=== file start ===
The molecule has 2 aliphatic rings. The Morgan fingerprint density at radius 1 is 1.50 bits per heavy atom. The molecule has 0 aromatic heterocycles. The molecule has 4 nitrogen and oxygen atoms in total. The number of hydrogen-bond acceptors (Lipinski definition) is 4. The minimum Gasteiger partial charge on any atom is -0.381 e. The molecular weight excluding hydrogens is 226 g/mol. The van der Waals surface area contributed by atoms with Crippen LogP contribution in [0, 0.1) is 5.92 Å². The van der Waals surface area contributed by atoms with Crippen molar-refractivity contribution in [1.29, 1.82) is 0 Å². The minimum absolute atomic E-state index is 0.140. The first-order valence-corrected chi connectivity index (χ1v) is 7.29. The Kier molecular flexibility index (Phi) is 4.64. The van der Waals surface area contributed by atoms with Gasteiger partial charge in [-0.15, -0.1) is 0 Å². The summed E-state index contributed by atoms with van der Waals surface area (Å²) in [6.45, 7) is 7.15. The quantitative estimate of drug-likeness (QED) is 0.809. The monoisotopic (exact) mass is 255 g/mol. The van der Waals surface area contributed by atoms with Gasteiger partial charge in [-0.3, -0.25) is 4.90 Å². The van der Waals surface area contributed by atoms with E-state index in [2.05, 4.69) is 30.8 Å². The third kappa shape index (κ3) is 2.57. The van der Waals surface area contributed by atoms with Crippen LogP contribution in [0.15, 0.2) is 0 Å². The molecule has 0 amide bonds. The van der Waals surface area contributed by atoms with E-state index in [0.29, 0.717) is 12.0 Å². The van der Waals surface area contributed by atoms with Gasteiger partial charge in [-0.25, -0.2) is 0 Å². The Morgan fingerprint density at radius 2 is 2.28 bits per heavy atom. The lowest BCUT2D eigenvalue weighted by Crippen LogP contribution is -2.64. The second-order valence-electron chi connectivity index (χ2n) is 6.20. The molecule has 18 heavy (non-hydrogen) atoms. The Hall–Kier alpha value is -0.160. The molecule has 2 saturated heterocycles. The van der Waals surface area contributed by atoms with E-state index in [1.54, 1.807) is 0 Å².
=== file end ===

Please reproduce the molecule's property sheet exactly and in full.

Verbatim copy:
The molecule has 2 aliphatic rings. The Morgan fingerprint density at radius 1 is 1.50 bits per heavy atom. The molecule has 0 aromatic heterocycles. The molecule has 4 nitrogen and oxygen atoms in total. The number of hydrogen-bond acceptors (Lipinski definition) is 4. The minimum Gasteiger partial charge on any atom is -0.381 e. The molecular weight excluding hydrogens is 226 g/mol. The van der Waals surface area contributed by atoms with Crippen LogP contribution in [0, 0.1) is 5.92 Å². The van der Waals surface area contributed by atoms with Crippen molar-refractivity contribution in [1.29, 1.82) is 0 Å². The minimum absolute atomic E-state index is 0.140. The first-order valence-corrected chi connectivity index (χ1v) is 7.29. The Kier molecular flexibility index (Phi) is 4.64. The van der Waals surface area contributed by atoms with Gasteiger partial charge in [-0.15, -0.1) is 0 Å². The summed E-state index contributed by atoms with van der Waals surface area (Å²) in [6.45, 7) is 7.15. The quantitative estimate of drug-likeness (QED) is 0.809. The monoisotopic (exact) mass is 255 g/mol. The van der Waals surface area contributed by atoms with Gasteiger partial charge in [-0.3, -0.25) is 4.90 Å². The van der Waals surface area contributed by atoms with E-state index in [2.05, 4.69) is 30.8 Å². The third kappa shape index (κ3) is 2.57. The van der Waals surface area contributed by atoms with Crippen LogP contribution in [0.15, 0.2) is 0 Å². The molecule has 0 amide bonds. The van der Waals surface area contributed by atoms with E-state index in [0.29, 0.717) is 12.0 Å². The van der Waals surface area contributed by atoms with Gasteiger partial charge in [-0.25, -0.2) is 0 Å². The Morgan fingerprint density at radius 2 is 2.28 bits per heavy atom. The lowest BCUT2D eigenvalue weighted by Crippen LogP contribution is -2.64. The second-order valence-electron chi connectivity index (χ2n) is 6.20. The molecule has 18 heavy (non-hydrogen) atoms. The Hall–Kier alpha value is -0.160. The molecule has 2 saturated heterocycles. The van der Waals surface area contributed by atoms with E-state index in [1.54, 1.807) is 0 Å².